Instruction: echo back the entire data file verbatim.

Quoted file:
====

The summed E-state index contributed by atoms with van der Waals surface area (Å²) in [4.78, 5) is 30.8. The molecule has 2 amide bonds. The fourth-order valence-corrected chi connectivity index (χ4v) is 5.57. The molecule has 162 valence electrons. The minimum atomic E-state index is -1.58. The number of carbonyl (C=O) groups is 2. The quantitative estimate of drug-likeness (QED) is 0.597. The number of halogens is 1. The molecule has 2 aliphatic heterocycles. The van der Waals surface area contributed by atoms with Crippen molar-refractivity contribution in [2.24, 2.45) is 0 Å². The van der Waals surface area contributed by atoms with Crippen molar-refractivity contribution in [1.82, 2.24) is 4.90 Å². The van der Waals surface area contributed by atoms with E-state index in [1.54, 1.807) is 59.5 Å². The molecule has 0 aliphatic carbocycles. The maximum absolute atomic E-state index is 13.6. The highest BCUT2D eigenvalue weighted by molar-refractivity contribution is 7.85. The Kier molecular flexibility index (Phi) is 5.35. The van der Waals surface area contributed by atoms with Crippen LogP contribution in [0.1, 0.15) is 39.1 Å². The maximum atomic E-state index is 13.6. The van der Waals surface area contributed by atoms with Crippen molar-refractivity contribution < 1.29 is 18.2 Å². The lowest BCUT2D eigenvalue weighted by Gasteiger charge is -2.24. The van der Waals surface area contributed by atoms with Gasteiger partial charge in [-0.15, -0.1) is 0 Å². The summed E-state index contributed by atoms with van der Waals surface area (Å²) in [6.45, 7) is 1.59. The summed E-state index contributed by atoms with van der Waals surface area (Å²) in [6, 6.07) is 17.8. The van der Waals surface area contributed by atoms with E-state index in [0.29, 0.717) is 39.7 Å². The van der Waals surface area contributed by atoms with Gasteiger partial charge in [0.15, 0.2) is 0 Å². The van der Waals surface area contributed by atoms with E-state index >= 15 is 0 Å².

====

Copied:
The summed E-state index contributed by atoms with van der Waals surface area (Å²) in [4.78, 5) is 30.8. The molecule has 2 amide bonds. The fourth-order valence-corrected chi connectivity index (χ4v) is 5.57. The molecule has 162 valence electrons. The minimum atomic E-state index is -1.58. The number of carbonyl (C=O) groups is 2. The quantitative estimate of drug-likeness (QED) is 0.597. The number of halogens is 1. The molecule has 2 aliphatic heterocycles. The van der Waals surface area contributed by atoms with Crippen molar-refractivity contribution in [2.24, 2.45) is 0 Å². The van der Waals surface area contributed by atoms with Crippen molar-refractivity contribution in [1.82, 2.24) is 4.90 Å². The van der Waals surface area contributed by atoms with E-state index in [1.54, 1.807) is 59.5 Å². The molecule has 0 aliphatic carbocycles. The maximum absolute atomic E-state index is 13.6. The highest BCUT2D eigenvalue weighted by molar-refractivity contribution is 7.85. The Kier molecular flexibility index (Phi) is 5.35. The van der Waals surface area contributed by atoms with Crippen LogP contribution in [0.1, 0.15) is 39.1 Å². The maximum atomic E-state index is 13.6. The van der Waals surface area contributed by atoms with Crippen molar-refractivity contribution < 1.29 is 18.2 Å². The lowest BCUT2D eigenvalue weighted by Gasteiger charge is -2.24. The van der Waals surface area contributed by atoms with Gasteiger partial charge in [-0.15, -0.1) is 0 Å². The summed E-state index contributed by atoms with van der Waals surface area (Å²) in [6.45, 7) is 1.59. The summed E-state index contributed by atoms with van der Waals surface area (Å²) in [6, 6.07) is 17.8. The van der Waals surface area contributed by atoms with E-state index in [0.29, 0.717) is 39.7 Å². The van der Waals surface area contributed by atoms with Gasteiger partial charge in [0.15, 0.2) is 0 Å². The van der Waals surface area contributed by atoms with E-state index >= 15 is 0 Å².